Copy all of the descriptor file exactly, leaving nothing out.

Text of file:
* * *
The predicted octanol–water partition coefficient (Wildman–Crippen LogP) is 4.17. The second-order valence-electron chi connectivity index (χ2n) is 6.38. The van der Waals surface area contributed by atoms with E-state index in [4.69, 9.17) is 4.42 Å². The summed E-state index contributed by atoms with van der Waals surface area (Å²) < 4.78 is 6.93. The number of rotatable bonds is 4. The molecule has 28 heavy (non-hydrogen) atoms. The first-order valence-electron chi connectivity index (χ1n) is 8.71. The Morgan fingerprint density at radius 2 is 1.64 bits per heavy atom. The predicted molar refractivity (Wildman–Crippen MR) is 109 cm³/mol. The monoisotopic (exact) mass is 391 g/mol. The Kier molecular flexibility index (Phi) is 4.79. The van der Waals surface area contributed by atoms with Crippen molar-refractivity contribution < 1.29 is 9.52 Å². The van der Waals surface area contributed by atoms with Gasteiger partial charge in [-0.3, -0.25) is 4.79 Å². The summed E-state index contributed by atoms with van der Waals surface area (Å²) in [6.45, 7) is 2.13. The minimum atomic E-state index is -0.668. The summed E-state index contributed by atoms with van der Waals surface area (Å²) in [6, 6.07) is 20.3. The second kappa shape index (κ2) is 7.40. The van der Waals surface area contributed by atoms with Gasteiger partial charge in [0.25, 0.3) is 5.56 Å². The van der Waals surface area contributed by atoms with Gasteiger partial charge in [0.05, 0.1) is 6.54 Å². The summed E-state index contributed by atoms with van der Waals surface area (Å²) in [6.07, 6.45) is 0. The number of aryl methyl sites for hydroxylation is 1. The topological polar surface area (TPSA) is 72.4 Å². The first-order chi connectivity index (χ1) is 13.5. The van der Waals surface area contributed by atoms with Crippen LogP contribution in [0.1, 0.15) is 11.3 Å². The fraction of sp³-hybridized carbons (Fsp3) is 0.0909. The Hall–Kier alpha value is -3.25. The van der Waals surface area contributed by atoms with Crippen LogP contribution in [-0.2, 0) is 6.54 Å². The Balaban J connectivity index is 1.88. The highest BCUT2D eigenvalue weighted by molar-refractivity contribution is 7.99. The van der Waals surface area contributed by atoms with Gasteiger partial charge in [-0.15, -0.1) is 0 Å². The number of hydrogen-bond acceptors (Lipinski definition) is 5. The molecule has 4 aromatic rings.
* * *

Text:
The predicted octanol–water partition coefficient (Wildman–Crippen LogP) is 4.17. The second-order valence-electron chi connectivity index (χ2n) is 6.38. The van der Waals surface area contributed by atoms with E-state index in [4.69, 9.17) is 4.42 Å². The summed E-state index contributed by atoms with van der Waals surface area (Å²) < 4.78 is 6.93. The number of rotatable bonds is 4. The molecule has 28 heavy (non-hydrogen) atoms. The first-order valence-electron chi connectivity index (χ1n) is 8.71. The Morgan fingerprint density at radius 2 is 1.64 bits per heavy atom. The predicted molar refractivity (Wildman–Crippen MR) is 109 cm³/mol. The monoisotopic (exact) mass is 391 g/mol. The Kier molecular flexibility index (Phi) is 4.79. The van der Waals surface area contributed by atoms with Crippen molar-refractivity contribution < 1.29 is 9.52 Å². The van der Waals surface area contributed by atoms with Gasteiger partial charge in [-0.3, -0.25) is 4.79 Å². The summed E-state index contributed by atoms with van der Waals surface area (Å²) in [6.45, 7) is 2.13. The minimum atomic E-state index is -0.668. The summed E-state index contributed by atoms with van der Waals surface area (Å²) in [6, 6.07) is 20.3. The second kappa shape index (κ2) is 7.40. The van der Waals surface area contributed by atoms with Gasteiger partial charge in [0.25, 0.3) is 5.56 Å². The van der Waals surface area contributed by atoms with Gasteiger partial charge in [0.05, 0.1) is 6.54 Å². The summed E-state index contributed by atoms with van der Waals surface area (Å²) in [6.07, 6.45) is 0. The number of aryl methyl sites for hydroxylation is 1. The topological polar surface area (TPSA) is 72.4 Å². The first-order chi connectivity index (χ1) is 13.5. The van der Waals surface area contributed by atoms with Crippen LogP contribution in [0.1, 0.15) is 11.3 Å². The fraction of sp³-hybridized carbons (Fsp3) is 0.0909. The Hall–Kier alpha value is -3.25. The van der Waals surface area contributed by atoms with Crippen LogP contribution in [-0.2, 0) is 6.54 Å². The Balaban J connectivity index is 1.88. The highest BCUT2D eigenvalue weighted by molar-refractivity contribution is 7.99. The van der Waals surface area contributed by atoms with Gasteiger partial charge in [-0.15, -0.1) is 0 Å². The number of hydrogen-bond acceptors (Lipinski definition) is 5. The molecule has 4 aromatic rings.